The Committee on Development and Intellectual Property (CDIP) will meet starting today in a regular session from November 18 to 21, 2013. The CDIP was established in 2008 with the mandate of overseeing the implementation of WIPO’s 45 adopted Development Agenda recommendations. Since then, it has set itself upon the task of making development increasingly central to the goals and priorities of WIPO, through both an extensive array of projects aimed to give technical assistance to those countries which seek it, and through striving to make development a key consideration in all committee work throughout the organization.
As it stands, the CDIP remains a hot bed of discord and debate when discussions turn to issues of policy and the mainstreaming of the Development Agenda across the organization. These issues came out once again in force at this year’s General Assembly, as fundamental differences in the framing of Intellectual Property expressed themselves, and the dual roles of IP as both a tool for protection and for greater access remained seemingly incompatible with each other in recent discussions.
The CDIP already currently implements over a dozen ongoing projects aimed to develop IP-related solutions to aid in developing and least developed countries. As the end of November arrives, and the CDIP meets again, they have a number of other issues on their plate for discussion.
Firstly, they will need to acknowledge the decisions which were made at this year’s GA and make headway within their committee based on them, if they hope to offer new recommendations for next year. One particular point of contention which came out was a disagreement about the implementations of the coordination mechanisms for monitoring the progress of the Development Agenda across all relevant bodies at WIPO. There has been much debate about what should count as a “relevant” body, with the Program and Budget Committee (PBC) and the Committee on WIPO Standards being up for particular debate during the GA. In response, the GA reaffirmed its commitment to the coordination mechanisms, while maintaining that all committees are of equal value at WIPO, and essentially requested that the CDIP continue its debates on its own time and come back next year with a solution, effectively deferring any more immediate actions.
Beyond this, the CDIP’s preparatory documents suggest that further discussions of WIPOs role in achieving the UN’s Millennium Development Goals (MDG), will take place, as well as a discussion of new studies in regards to a phenomenon referred to as “brain drain” and its relationship to IP.
Excitingly, the CDIP will present to its members its first comprehensive manual on the Delivery of WIPO Technical Assistance. This manual appears to compiles a number of existing materials into a more clear and cohesive text, and it is aimed as a response to recent calls for increased transparency in the delivery of WIPO technical assistance. The manual appears to cater to all member states, and endeavors to inform relevant parties about the options available to them, so that they might make informed decisions about seeking assistance from WIPO. This should hopefully be a step forwards in adding increased clarity to the goals and purpose of the CDIP, as well as make searching for the right type of assistance easier for interested parties or member states.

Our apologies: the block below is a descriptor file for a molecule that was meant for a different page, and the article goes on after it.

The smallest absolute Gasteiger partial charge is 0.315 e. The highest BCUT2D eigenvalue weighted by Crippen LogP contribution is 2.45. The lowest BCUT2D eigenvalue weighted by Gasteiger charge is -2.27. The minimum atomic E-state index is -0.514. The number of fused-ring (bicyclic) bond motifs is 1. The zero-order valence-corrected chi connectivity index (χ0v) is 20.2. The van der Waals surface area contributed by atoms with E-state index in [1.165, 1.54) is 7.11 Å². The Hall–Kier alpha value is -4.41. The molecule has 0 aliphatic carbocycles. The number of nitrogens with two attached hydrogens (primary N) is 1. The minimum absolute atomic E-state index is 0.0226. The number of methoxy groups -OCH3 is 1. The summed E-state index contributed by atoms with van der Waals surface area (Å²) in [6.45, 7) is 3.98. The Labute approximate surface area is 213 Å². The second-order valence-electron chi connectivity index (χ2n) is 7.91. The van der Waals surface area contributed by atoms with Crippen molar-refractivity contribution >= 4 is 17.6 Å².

We will also see presented a more detailed proposal made by the Republic of Korea in conjunction with the secretariat, titled “Pilot Project on Intellectual Property (IP) and Design Management for Business Development in Developing Countries and Least Developed Countries (LDCS).” This is a follow up to an initial proposal made during the last session, and the project itself would endeavor to promote development on a national level in two selected countries, through Small and Medium Enterprises (SMEs) and industrial design rights.
One thing which might be seen as of particular interest, however, is the lack of any new proposal documents in regards to the upcoming conference on IP and Development. After a great deal of disagreement over key speaker choices and topics for discussion, the CDIP was not yet in a position this year to request that the General Assembly make a decision to convene an international conference on the subject. And although a desire to resume discussions on the planning of such a conference was expressed by a number of member states during the GA, including Belgium (September 26, 2013, morning session, 1:01:52) and Brazil (September 26, 2013, morning session, 1:21:27) no document on the subject has been prepared for this week’s meetings. Perhaps this is an indication that the committee wishes to start anew and go back to the drawing board, as it were. Or perhaps this indicates that work towards an international conference on the subject of IP and Development will need to be pushed to the back burner, as other more pressing issues are discussed.